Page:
A second sign of the holy kingdom did not vanish with the arrival of Christianity is the supposed lawsuit between Congal Cáech, king of Ulaid and Domnall mac Aedo. Congal probably was blinded in one eye by Domnall bin, from which his surname Cáech (half blind or strabismus), this injury makes him imperfect and unable to remain high King. The antagonism between Domnall and Congal, more prosaically be at the door of the rivalry between the Uí Néill and kings Ulaid, but that a king would be completely in the body seems to have been accepted at this time.


The operations of the Irish heritage is quite complicated because of the nature of kingship in Ireland before the Norman takeover of 1171. Ireland was divided into several kingdoms, with some kings because allegiance to others from time to time, and succession rules (to the extent they were ) varied.Kings often succeeded by their sons, but often other branches of the dynasty took a turn either by agreement or by force of arms is rarely clear.Unfortunately king lists and other early sources reveal little about how and why a particular person became king.

To add to the uncertainty, the family often edited many generations later to improve an ancestor position within a kingdom, or to put him in a more powerful family. The unsafe practices in local kingship causing similar problems in the interpretation of the legacy of the high kingship.

The högkung was essentially a ceremonial, pseudo-federal overlord (where his supremacy was even recognized), who exercised the real power only within the realm of what he was actually king. In the case of the southern part of the UI Neill, this would have been the Kingdom of Meath (now the counties Meath, Westmeath and part of County Dublin). High Kings from the northern branch ruled various kingdoms in what eventually became the province of Ulster.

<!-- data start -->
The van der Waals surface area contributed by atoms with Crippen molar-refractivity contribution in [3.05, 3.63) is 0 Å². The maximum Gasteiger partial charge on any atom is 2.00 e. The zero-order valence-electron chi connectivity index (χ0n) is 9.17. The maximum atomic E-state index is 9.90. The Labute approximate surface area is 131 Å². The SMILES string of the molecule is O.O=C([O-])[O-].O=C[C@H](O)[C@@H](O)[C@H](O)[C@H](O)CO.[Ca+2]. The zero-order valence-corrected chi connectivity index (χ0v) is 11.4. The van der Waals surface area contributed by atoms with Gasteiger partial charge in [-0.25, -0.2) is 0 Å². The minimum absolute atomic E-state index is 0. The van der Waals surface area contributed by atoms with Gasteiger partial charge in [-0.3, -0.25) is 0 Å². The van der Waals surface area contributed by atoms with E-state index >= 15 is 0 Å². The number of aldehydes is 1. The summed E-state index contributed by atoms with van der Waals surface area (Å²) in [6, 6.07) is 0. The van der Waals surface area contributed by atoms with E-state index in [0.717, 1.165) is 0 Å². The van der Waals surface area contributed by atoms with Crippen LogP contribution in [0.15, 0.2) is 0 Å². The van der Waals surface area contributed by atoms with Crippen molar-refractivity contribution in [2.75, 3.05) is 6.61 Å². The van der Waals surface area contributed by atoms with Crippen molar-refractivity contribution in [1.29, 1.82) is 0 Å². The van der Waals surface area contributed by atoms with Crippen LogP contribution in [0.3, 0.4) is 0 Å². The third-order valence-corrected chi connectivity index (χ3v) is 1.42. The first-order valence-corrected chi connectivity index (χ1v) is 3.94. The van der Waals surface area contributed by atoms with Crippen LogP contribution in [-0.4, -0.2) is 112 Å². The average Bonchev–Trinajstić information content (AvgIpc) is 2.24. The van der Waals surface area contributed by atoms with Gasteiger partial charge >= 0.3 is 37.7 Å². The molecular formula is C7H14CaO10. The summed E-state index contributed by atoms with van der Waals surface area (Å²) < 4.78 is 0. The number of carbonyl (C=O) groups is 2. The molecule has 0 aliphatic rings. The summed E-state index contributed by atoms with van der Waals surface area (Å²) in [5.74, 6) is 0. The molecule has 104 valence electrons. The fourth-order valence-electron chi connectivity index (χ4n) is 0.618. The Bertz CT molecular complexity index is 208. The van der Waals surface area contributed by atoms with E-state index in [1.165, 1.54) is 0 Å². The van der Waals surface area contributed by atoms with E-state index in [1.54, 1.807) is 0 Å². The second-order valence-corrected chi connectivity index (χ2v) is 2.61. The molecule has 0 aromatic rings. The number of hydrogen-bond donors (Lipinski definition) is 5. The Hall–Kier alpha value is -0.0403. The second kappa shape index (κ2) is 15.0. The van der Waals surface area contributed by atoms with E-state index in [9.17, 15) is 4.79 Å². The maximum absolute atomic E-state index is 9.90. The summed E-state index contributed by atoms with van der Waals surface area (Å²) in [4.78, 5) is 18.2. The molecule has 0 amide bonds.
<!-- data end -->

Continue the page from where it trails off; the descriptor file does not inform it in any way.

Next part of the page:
In 1002, was the high kingdom Ireland wrested from Mael Sechnaill II in Southern Uí Neill from Briain “Boruma” mac Cennédig Kingdom Munster.Some historians have called this a “usurpation” of the throne. [6] Others have pointed out that no one had a strict legal right to the kingdom [5] and Brian “had as much right to the high throne as all Uí Neill and … demonstrated an ability sadly lacking among most of the UI Neill who had preceded him. ” [7]

Brian was killed in the Battle of Clontarf in 1014. Mael Sechnaill II was restored to the High Kingship, but he died in 1022. From 1022 to Norman takeover of 1171, was the high Kingship held parallel “Kings of the opposition”.

Early Christian High Kings

Even at the time when the law writings were attributed to these petty kingdom was swept away by emerging dynasties of dynamic of Kings. The most successful of these early dynasties were Uí Neill (includes descendants of Niall of the Nine Hostages such Cenél Eoghain) that as kings Tara had to conquer petty kingdom, expelling their rulers and agglomerating their territories under the direct rule of their expanding family since the fifth century.